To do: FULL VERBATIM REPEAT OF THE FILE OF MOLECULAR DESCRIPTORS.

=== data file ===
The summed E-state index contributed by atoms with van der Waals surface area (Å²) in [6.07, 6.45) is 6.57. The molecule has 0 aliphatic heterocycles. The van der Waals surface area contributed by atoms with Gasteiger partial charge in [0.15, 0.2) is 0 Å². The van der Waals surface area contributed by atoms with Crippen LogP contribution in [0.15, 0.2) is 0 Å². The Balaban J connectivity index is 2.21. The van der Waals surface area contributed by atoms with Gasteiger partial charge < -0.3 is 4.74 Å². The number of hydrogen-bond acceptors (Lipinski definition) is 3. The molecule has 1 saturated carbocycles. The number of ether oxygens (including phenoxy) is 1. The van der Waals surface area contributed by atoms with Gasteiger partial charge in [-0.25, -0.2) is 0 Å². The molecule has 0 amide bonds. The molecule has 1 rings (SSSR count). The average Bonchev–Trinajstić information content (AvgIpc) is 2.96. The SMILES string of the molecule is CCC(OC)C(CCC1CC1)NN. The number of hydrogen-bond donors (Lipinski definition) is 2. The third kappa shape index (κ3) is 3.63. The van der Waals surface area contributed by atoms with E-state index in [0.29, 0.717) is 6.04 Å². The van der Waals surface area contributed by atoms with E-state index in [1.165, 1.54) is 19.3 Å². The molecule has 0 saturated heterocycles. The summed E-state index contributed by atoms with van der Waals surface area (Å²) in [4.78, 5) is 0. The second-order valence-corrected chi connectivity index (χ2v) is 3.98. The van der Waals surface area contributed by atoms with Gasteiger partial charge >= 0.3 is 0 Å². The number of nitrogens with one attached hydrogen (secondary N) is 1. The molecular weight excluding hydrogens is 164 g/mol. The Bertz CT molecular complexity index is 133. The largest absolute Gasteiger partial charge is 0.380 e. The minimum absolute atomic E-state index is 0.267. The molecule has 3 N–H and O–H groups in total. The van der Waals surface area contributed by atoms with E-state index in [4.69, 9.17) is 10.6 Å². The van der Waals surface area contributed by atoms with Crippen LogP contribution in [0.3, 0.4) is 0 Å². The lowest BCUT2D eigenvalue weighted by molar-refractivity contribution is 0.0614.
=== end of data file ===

The summed E-state index contributed by atoms with van der Waals surface area (Å²) in [6.07, 6.45) is 6.57. The molecule has 0 aliphatic heterocycles. The van der Waals surface area contributed by atoms with Gasteiger partial charge in [0.15, 0.2) is 0 Å². The van der Waals surface area contributed by atoms with Crippen LogP contribution in [0.15, 0.2) is 0 Å². The Balaban J connectivity index is 2.21. The van der Waals surface area contributed by atoms with Gasteiger partial charge < -0.3 is 4.74 Å². The number of hydrogen-bond acceptors (Lipinski definition) is 3. The molecule has 1 saturated carbocycles. The number of ether oxygens (including phenoxy) is 1. The van der Waals surface area contributed by atoms with Gasteiger partial charge in [-0.25, -0.2) is 0 Å². The molecule has 0 amide bonds. The molecule has 1 rings (SSSR count). The average Bonchev–Trinajstić information content (AvgIpc) is 2.96. The SMILES string of the molecule is CCC(OC)C(CCC1CC1)NN. The number of hydrogen-bond donors (Lipinski definition) is 2. The third kappa shape index (κ3) is 3.63. The van der Waals surface area contributed by atoms with E-state index in [0.29, 0.717) is 6.04 Å². The van der Waals surface area contributed by atoms with E-state index in [1.165, 1.54) is 19.3 Å². The molecule has 0 saturated heterocycles. The summed E-state index contributed by atoms with van der Waals surface area (Å²) in [4.78, 5) is 0. The second-order valence-corrected chi connectivity index (χ2v) is 3.98. The van der Waals surface area contributed by atoms with Gasteiger partial charge >= 0.3 is 0 Å². The number of nitrogens with one attached hydrogen (secondary N) is 1. The molecular weight excluding hydrogens is 164 g/mol. The Bertz CT molecular complexity index is 133. The largest absolute Gasteiger partial charge is 0.380 e. The minimum absolute atomic E-state index is 0.267. The molecule has 3 N–H and O–H groups in total. The van der Waals surface area contributed by atoms with E-state index in [4.69, 9.17) is 10.6 Å². The van der Waals surface area contributed by atoms with Crippen LogP contribution in [0.3, 0.4) is 0 Å². The lowest BCUT2D eigenvalue weighted by molar-refractivity contribution is 0.0614.